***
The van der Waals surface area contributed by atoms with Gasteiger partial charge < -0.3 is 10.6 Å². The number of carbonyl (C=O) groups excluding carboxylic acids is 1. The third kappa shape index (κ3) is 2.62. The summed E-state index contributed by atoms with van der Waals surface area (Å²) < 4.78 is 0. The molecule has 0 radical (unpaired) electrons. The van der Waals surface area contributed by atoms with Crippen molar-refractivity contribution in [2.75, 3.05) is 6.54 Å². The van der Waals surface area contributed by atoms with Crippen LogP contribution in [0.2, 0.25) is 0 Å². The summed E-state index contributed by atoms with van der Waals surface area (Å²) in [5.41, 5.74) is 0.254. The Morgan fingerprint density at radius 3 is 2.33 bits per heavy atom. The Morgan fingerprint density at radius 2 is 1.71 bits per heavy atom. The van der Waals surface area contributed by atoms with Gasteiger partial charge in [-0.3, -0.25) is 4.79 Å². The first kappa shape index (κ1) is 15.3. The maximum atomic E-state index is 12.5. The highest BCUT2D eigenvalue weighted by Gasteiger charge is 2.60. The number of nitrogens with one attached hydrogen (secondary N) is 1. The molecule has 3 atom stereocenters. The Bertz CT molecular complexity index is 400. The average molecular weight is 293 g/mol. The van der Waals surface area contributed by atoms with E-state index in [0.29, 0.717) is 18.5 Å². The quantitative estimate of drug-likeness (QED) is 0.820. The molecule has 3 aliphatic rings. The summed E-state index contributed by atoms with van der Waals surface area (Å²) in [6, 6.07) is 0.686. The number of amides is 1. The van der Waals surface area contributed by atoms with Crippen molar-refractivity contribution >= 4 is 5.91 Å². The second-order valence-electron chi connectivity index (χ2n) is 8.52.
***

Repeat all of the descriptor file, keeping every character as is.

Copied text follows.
The van der Waals surface area contributed by atoms with Gasteiger partial charge < -0.3 is 10.6 Å². The number of carbonyl (C=O) groups excluding carboxylic acids is 1. The third kappa shape index (κ3) is 2.62. The summed E-state index contributed by atoms with van der Waals surface area (Å²) < 4.78 is 0. The molecule has 0 radical (unpaired) electrons. The van der Waals surface area contributed by atoms with Crippen molar-refractivity contribution in [2.75, 3.05) is 6.54 Å². The van der Waals surface area contributed by atoms with Crippen LogP contribution in [0.2, 0.25) is 0 Å². The summed E-state index contributed by atoms with van der Waals surface area (Å²) in [5.41, 5.74) is 0.254. The Morgan fingerprint density at radius 3 is 2.33 bits per heavy atom. The Morgan fingerprint density at radius 2 is 1.71 bits per heavy atom. The van der Waals surface area contributed by atoms with Gasteiger partial charge in [-0.3, -0.25) is 4.79 Å². The first kappa shape index (κ1) is 15.3. The maximum atomic E-state index is 12.5. The highest BCUT2D eigenvalue weighted by Gasteiger charge is 2.60. The number of nitrogens with one attached hydrogen (secondary N) is 1. The molecule has 3 atom stereocenters. The Bertz CT molecular complexity index is 400. The average molecular weight is 293 g/mol. The van der Waals surface area contributed by atoms with E-state index in [0.29, 0.717) is 18.5 Å². The quantitative estimate of drug-likeness (QED) is 0.820. The molecule has 3 aliphatic rings. The summed E-state index contributed by atoms with van der Waals surface area (Å²) in [6, 6.07) is 0.686. The number of amides is 1. The van der Waals surface area contributed by atoms with Crippen molar-refractivity contribution >= 4 is 5.91 Å². The second-order valence-electron chi connectivity index (χ2n) is 8.52.